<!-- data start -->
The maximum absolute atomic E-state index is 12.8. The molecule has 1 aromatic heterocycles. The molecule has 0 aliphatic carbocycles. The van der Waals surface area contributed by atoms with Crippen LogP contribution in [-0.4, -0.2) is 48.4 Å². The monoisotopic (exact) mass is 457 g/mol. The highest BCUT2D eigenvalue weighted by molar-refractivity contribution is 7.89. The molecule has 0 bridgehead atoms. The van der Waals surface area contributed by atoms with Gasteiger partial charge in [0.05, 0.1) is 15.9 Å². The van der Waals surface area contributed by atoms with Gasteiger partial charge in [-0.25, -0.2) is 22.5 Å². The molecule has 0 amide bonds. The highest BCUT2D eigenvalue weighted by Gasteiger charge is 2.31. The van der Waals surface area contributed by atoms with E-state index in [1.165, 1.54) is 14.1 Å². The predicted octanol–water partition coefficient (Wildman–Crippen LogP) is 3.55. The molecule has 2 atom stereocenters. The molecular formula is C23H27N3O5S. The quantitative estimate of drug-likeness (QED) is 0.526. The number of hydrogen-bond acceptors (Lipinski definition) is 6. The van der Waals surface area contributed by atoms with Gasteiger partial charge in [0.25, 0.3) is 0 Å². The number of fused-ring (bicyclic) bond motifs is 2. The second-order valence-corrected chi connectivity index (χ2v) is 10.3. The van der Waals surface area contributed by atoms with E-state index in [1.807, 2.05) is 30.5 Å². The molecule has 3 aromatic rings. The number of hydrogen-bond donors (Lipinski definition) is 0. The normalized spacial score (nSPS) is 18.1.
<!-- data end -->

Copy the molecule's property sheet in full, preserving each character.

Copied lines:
The maximum absolute atomic E-state index is 12.8. The molecule has 1 aromatic heterocycles. The molecule has 0 aliphatic carbocycles. The van der Waals surface area contributed by atoms with Crippen LogP contribution in [-0.4, -0.2) is 48.4 Å². The monoisotopic (exact) mass is 457 g/mol. The highest BCUT2D eigenvalue weighted by molar-refractivity contribution is 7.89. The molecule has 0 bridgehead atoms. The van der Waals surface area contributed by atoms with Gasteiger partial charge in [0.05, 0.1) is 15.9 Å². The van der Waals surface area contributed by atoms with Gasteiger partial charge in [-0.25, -0.2) is 22.5 Å². The molecule has 0 amide bonds. The highest BCUT2D eigenvalue weighted by Gasteiger charge is 2.31. The van der Waals surface area contributed by atoms with E-state index in [1.165, 1.54) is 14.1 Å². The predicted octanol–water partition coefficient (Wildman–Crippen LogP) is 3.55. The molecule has 2 atom stereocenters. The molecular formula is C23H27N3O5S. The quantitative estimate of drug-likeness (QED) is 0.526. The number of hydrogen-bond acceptors (Lipinski definition) is 6. The van der Waals surface area contributed by atoms with Gasteiger partial charge in [0.25, 0.3) is 0 Å². The number of fused-ring (bicyclic) bond motifs is 2. The second-order valence-corrected chi connectivity index (χ2v) is 10.3. The van der Waals surface area contributed by atoms with E-state index in [1.807, 2.05) is 30.5 Å². The molecule has 3 aromatic rings. The number of hydrogen-bond donors (Lipinski definition) is 0. The normalized spacial score (nSPS) is 18.1.